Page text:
Among the studied group of 178 children admitted consecutively to the Department of Pediatric Neurology because of recurrent headaches, sometimes with various other accompanying neurological disturbances, and investigated for the presence of TG infection, serum tests of 19 children (11 girls, 8 boys) detected a marked increase of specific serum anti-TG IgG antibody concentrations (Table 1). The results ranged from 32.2 to over 240 IU/mL, with the mean value of 122.2 IU/mL, and the positive cut-off value for serum anti-TG IgG level was ≥ 9 IU/mL. The results for IgM antibodies were all negative and the obtained results ranged from 0.113 to 0.25 U/mL (mean = 0.191 IU/mL), all values below 0.8 IU/mL were considered negative. It can be assumed that almost all children with positive IgG tests had chronic TG infection because in 18 children (except Pt 3) the index of avidity ranged between 0.67 and 0.925 and the value AI ≥ 0.5 was considered high (Table 1).

Table 1 Demographic data and positive serum anti-Toxoplasma gondii IgG concentrations in 19 of 178 children hospitalized because of recurrent headaches.
PtAge/sexLiving placeContact with animals1Serum anti-Toxo IgG concn (n9 IU/mL)Avidity index2
1617/MTownYes1> 240.00.843
1817/MTownDog, parrot32.20.796
1917/MVillageDog, cat, hens, ducks, cows82.00.894

In 19 children that were TG IgG-seropositive, the most common complaints were headaches reported by all patients. In 13/19 children, headaches affected mostly the frontal region, in 5/19 the temple and in 4/19 the occipital area. The headaches were bilateral in half of the children, while the other part reported headaches of changing, unilateral or bilateral character. The frequency of reoccurrence was about once a month in 7 children, 6 children had more frequent headache attacks, and two of them more rarely (Table 2).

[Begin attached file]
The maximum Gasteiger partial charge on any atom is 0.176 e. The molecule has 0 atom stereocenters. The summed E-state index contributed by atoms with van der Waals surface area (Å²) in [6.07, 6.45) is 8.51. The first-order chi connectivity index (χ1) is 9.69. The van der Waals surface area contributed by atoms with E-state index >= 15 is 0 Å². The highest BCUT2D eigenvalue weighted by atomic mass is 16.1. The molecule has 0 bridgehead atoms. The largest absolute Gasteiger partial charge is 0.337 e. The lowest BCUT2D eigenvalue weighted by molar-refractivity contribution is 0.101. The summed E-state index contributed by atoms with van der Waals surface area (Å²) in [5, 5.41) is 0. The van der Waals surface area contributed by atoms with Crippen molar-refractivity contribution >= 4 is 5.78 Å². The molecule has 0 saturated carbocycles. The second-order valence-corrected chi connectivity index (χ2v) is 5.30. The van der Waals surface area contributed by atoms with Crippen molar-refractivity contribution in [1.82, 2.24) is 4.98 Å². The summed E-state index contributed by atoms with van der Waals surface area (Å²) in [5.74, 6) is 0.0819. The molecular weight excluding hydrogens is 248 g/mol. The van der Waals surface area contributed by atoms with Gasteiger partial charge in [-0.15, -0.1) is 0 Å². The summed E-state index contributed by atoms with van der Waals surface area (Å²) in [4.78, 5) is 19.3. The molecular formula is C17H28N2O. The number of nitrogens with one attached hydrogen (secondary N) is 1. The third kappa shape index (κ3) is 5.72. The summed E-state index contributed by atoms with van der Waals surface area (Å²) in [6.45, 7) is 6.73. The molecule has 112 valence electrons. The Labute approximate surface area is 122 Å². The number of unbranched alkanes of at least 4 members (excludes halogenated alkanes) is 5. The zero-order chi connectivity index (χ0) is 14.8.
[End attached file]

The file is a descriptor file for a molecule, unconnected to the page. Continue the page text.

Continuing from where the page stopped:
Table 2 Characteristic features of headaches in the seropositive anti-Toxoplasma gondii IgG children.
PtFrequency of headachesPain localizationDuration (h)Pain intensity1Pain characterDiscomfort for patient
1Once a monthTemples< 26SqueezingNo
2Once a monthForehead2-64SqueezingN/A
3Once a monthBack< 25PulsatingNo
4DailyWhole head2-65SqueezingYes
5Once a monthTemples, forehead2-65SqueezingYes